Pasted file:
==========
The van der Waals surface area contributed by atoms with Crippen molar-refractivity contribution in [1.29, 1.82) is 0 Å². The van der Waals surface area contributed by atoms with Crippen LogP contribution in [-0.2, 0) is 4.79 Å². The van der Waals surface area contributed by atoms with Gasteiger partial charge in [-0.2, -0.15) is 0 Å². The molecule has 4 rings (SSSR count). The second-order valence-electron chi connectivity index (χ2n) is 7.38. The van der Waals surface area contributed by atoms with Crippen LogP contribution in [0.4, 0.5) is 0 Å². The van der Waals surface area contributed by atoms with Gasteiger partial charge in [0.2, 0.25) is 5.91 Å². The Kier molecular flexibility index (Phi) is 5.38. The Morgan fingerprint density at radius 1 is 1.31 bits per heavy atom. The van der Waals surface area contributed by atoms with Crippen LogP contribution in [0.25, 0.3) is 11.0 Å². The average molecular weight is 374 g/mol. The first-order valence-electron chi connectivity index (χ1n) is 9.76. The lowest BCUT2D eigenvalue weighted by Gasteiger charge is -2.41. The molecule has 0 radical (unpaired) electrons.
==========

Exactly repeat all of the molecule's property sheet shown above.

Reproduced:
The van der Waals surface area contributed by atoms with Crippen molar-refractivity contribution in [1.29, 1.82) is 0 Å². The van der Waals surface area contributed by atoms with Crippen LogP contribution in [-0.2, 0) is 4.79 Å². The van der Waals surface area contributed by atoms with Gasteiger partial charge in [-0.2, -0.15) is 0 Å². The molecule has 4 rings (SSSR count). The second-order valence-electron chi connectivity index (χ2n) is 7.38. The van der Waals surface area contributed by atoms with Crippen LogP contribution in [0.4, 0.5) is 0 Å². The van der Waals surface area contributed by atoms with Gasteiger partial charge in [0.2, 0.25) is 5.91 Å². The Kier molecular flexibility index (Phi) is 5.38. The Morgan fingerprint density at radius 1 is 1.31 bits per heavy atom. The van der Waals surface area contributed by atoms with Crippen LogP contribution in [0.25, 0.3) is 11.0 Å². The average molecular weight is 374 g/mol. The first-order valence-electron chi connectivity index (χ1n) is 9.76. The lowest BCUT2D eigenvalue weighted by Gasteiger charge is -2.41. The molecule has 0 radical (unpaired) electrons.